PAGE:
First off, I have enough false humility to keep it out of the title, but I won’t wait for someone no notice it in the screenshots. I accomplished this in 346 days. I’m proud of that fact and I will pat myself on the back for it.
Here’s my level up schedule and heat map for those who are interested:
Now that that’s out the way, here’s all the advice I have from my journey
- Keep a regular schedule. Mine was a seven day cycle. I did the same thing at the same time of the same day every week. This allowed me to go so far as to set weekly phone alarms to make sure I didn’t get into something and forget.
You may not be as masochistic as me on pacing. Maybe your schedule involves a ten day cycle or just spending X minutes a day 5 days a week. Whatever your schedule, make one and stick to it religiously. Make it such a strong habit that it feels wrong not to do it. I tried the do it when I feel like it with Bunpro and that lead to bursts of heavy work followed by burnout and stopping twice now. Regular schedules really are the way to go if your life can handle it.
- Mnemonics are the key to everything. When studying, make sure you work hard to develop mnemonics that work for you. I have a whole list just related to these.
- Whatever WaniKani tries to do, don’t use the same mnemonic for more than one pronunciation. For example don’t use the same word for both ほう and ほ or try to use gone for both ごん and がん. That way only leads to confusion and mistakes.
- Keep a list of all the pronunciations you’ve run into and what mnemonic keyword you used so you can try to re-use it. If you consistently use the same word than the common ones will instantly pop the right pronunciation into your mind no matter how weird the mnemonic.
- Always use a mnemonic! Don’t trust WaniKani when it says "you already learned these pronunciations so you should be able to read this. Even if it is the primary on’yomi reading of all kanji involved without a rendaku in sight, I make sure to include “simple” in the mnemonic I use for meaning to remind myself that the pronunciation has no tricks.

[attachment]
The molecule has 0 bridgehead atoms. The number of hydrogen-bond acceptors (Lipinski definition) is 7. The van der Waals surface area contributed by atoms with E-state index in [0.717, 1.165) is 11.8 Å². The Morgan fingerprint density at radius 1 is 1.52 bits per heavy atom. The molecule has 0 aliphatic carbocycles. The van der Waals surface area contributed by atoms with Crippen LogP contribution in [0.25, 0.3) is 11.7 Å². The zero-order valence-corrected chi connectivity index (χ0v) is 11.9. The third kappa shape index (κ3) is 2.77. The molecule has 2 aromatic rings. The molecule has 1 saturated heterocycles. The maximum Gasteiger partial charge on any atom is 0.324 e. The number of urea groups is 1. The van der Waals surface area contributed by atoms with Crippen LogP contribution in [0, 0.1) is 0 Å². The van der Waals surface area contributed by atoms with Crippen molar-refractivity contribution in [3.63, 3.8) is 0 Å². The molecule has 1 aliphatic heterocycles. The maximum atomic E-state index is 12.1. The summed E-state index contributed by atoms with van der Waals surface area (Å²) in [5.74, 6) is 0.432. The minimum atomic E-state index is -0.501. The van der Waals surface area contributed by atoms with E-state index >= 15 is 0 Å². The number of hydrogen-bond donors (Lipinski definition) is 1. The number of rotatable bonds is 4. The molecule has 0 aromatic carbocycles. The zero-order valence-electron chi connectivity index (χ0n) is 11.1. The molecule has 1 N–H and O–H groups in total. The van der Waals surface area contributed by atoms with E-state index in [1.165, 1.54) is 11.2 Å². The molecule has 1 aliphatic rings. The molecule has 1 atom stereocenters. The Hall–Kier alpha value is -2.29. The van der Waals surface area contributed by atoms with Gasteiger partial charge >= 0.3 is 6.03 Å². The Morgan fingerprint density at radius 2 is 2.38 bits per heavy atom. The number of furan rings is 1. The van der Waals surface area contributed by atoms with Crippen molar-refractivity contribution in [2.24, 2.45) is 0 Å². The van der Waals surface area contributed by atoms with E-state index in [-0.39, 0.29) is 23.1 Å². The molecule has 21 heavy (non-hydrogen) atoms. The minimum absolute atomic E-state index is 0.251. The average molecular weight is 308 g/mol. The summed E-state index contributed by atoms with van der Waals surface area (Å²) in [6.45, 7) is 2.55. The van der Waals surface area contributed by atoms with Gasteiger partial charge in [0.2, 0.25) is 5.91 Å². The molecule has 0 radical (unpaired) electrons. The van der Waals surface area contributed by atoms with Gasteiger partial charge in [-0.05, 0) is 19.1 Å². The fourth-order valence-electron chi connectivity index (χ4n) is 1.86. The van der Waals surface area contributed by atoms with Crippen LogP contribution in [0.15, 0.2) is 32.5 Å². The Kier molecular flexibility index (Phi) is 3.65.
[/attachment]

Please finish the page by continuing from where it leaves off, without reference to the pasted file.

- For all those common reading tricks like rendaku or when かく become かっuse a consistent mnemonic to remind you of that. For example, I include separate in the mnemonic in the second case, change for rendaku, and completely change for a は to パ scenario.
- If words use secondary pronunciations or kun’yomi reading when it looks like it would normally use on’yomi, make a reminder for that in the mnemonic too.
- Tie similar kanji together in stories when possible. For example, I have the kanji 帥 continue the story from my 師 mnemonic while referencing the lack of ground in its mnemonic so I can more easily keep two similar kanji straight from each other.
- Try to think of how you’ll read the radicals in the kanji after months of not seeing it. If your mnemonic requires a strange ordering for reading and stretches the meaning of a radical or two, it may work when the kanji is still fresh in your memory, but you’re likely to blank come enlightened/burn. As much as possible try to build a mnemonic that follows your natural reading/parsing of the kanji.
Common advice, but they do know what they’re talking about when they tell you to read. You absolutely should spend as much time as you can spare reading in Japanese and reinforcing what you’ve learned.
For those who do want to push through on a once a week level like I did, my extra piece of advice just for you is to pre-study kanji before the lessons. Don’t do this with vocab as it will mess up SRS of the kanji it’s based on, but being able to breeze through all the kanji lessons is a huge help when you’re hit with a pile of lessons and mountain of reviews twice a week, especially when you get to fast levels.